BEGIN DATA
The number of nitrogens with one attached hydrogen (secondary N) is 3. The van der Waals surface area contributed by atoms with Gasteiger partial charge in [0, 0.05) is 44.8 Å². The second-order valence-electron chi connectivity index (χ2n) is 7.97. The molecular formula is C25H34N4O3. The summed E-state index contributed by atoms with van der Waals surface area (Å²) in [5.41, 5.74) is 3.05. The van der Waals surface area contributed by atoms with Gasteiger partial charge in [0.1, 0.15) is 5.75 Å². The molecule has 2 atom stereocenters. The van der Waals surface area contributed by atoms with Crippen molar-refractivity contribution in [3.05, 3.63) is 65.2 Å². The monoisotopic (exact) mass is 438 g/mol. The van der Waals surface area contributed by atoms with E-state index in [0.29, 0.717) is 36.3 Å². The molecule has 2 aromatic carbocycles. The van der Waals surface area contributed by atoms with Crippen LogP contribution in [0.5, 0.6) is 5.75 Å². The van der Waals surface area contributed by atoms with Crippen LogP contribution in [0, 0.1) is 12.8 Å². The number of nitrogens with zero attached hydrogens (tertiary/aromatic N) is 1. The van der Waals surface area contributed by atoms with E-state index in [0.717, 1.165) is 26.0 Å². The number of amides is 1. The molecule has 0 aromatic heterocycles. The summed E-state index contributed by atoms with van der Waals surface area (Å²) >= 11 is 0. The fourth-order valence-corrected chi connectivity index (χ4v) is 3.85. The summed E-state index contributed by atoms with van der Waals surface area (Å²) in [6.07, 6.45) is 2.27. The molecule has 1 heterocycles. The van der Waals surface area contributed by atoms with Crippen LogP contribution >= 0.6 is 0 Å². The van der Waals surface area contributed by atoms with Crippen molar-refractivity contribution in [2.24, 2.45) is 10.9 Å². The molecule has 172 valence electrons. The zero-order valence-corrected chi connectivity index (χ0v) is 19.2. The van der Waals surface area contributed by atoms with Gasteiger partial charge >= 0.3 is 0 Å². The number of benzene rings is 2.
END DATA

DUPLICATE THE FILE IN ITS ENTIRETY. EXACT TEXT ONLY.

The number of nitrogens with one attached hydrogen (secondary N) is 3. The van der Waals surface area contributed by atoms with Gasteiger partial charge in [0, 0.05) is 44.8 Å². The second-order valence-electron chi connectivity index (χ2n) is 7.97. The molecular formula is C25H34N4O3. The summed E-state index contributed by atoms with van der Waals surface area (Å²) in [5.41, 5.74) is 3.05. The van der Waals surface area contributed by atoms with Gasteiger partial charge in [0.1, 0.15) is 5.75 Å². The molecule has 2 atom stereocenters. The van der Waals surface area contributed by atoms with Crippen molar-refractivity contribution in [3.05, 3.63) is 65.2 Å². The monoisotopic (exact) mass is 438 g/mol. The van der Waals surface area contributed by atoms with E-state index in [0.29, 0.717) is 36.3 Å². The molecule has 2 aromatic carbocycles. The van der Waals surface area contributed by atoms with Crippen LogP contribution in [0.5, 0.6) is 5.75 Å². The van der Waals surface area contributed by atoms with Crippen LogP contribution in [0, 0.1) is 12.8 Å². The number of nitrogens with zero attached hydrogens (tertiary/aromatic N) is 1. The van der Waals surface area contributed by atoms with E-state index in [0.717, 1.165) is 26.0 Å². The number of amides is 1. The molecule has 0 aromatic heterocycles. The summed E-state index contributed by atoms with van der Waals surface area (Å²) >= 11 is 0. The fourth-order valence-corrected chi connectivity index (χ4v) is 3.85. The summed E-state index contributed by atoms with van der Waals surface area (Å²) in [6.07, 6.45) is 2.27. The molecule has 1 heterocycles. The van der Waals surface area contributed by atoms with Crippen LogP contribution >= 0.6 is 0 Å². The van der Waals surface area contributed by atoms with Crippen molar-refractivity contribution in [2.24, 2.45) is 10.9 Å². The molecule has 172 valence electrons. The zero-order valence-corrected chi connectivity index (χ0v) is 19.2. The van der Waals surface area contributed by atoms with Gasteiger partial charge >= 0.3 is 0 Å². The number of benzene rings is 2.